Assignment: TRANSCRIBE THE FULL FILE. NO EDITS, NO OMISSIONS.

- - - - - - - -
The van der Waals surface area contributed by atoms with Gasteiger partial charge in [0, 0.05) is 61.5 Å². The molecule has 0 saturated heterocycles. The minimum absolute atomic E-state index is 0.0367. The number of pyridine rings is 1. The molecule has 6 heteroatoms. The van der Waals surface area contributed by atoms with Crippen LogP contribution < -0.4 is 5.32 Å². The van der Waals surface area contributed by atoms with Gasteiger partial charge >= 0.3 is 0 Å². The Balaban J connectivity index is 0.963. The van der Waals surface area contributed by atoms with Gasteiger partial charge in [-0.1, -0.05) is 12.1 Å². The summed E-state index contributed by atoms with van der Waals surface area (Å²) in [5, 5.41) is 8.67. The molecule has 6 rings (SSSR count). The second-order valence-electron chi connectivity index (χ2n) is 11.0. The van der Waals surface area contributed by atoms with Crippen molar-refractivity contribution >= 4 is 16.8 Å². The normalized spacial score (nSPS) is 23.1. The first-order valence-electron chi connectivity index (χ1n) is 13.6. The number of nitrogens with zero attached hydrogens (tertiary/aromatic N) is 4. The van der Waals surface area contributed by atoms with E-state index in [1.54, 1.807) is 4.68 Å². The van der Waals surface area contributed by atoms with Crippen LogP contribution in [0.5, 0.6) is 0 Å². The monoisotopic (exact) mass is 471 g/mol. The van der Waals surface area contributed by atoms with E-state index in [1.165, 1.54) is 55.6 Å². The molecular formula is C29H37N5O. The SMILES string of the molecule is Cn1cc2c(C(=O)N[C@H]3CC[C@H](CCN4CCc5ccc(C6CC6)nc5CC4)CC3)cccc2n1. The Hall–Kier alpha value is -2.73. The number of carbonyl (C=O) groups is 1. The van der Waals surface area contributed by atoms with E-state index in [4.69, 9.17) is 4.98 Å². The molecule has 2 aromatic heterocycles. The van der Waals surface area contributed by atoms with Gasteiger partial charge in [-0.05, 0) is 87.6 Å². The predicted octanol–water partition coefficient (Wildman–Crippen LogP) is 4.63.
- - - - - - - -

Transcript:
The van der Waals surface area contributed by atoms with Gasteiger partial charge in [0, 0.05) is 61.5 Å². The molecule has 0 saturated heterocycles. The minimum absolute atomic E-state index is 0.0367. The number of pyridine rings is 1. The molecule has 6 heteroatoms. The van der Waals surface area contributed by atoms with Crippen LogP contribution < -0.4 is 5.32 Å². The van der Waals surface area contributed by atoms with Gasteiger partial charge >= 0.3 is 0 Å². The Balaban J connectivity index is 0.963. The van der Waals surface area contributed by atoms with Gasteiger partial charge in [-0.1, -0.05) is 12.1 Å². The summed E-state index contributed by atoms with van der Waals surface area (Å²) in [5, 5.41) is 8.67. The molecule has 6 rings (SSSR count). The second-order valence-electron chi connectivity index (χ2n) is 11.0. The van der Waals surface area contributed by atoms with Crippen molar-refractivity contribution >= 4 is 16.8 Å². The normalized spacial score (nSPS) is 23.1. The first-order valence-electron chi connectivity index (χ1n) is 13.6. The number of nitrogens with zero attached hydrogens (tertiary/aromatic N) is 4. The van der Waals surface area contributed by atoms with E-state index in [1.54, 1.807) is 4.68 Å². The van der Waals surface area contributed by atoms with Crippen LogP contribution in [0.5, 0.6) is 0 Å². The monoisotopic (exact) mass is 471 g/mol. The van der Waals surface area contributed by atoms with E-state index in [1.165, 1.54) is 55.6 Å². The molecular formula is C29H37N5O. The SMILES string of the molecule is Cn1cc2c(C(=O)N[C@H]3CC[C@H](CCN4CCc5ccc(C6CC6)nc5CC4)CC3)cccc2n1. The Hall–Kier alpha value is -2.73. The number of carbonyl (C=O) groups is 1. The van der Waals surface area contributed by atoms with E-state index in [4.69, 9.17) is 4.98 Å². The molecule has 2 aromatic heterocycles. The van der Waals surface area contributed by atoms with Gasteiger partial charge in [-0.05, 0) is 87.6 Å². The predicted octanol–water partition coefficient (Wildman–Crippen LogP) is 4.63.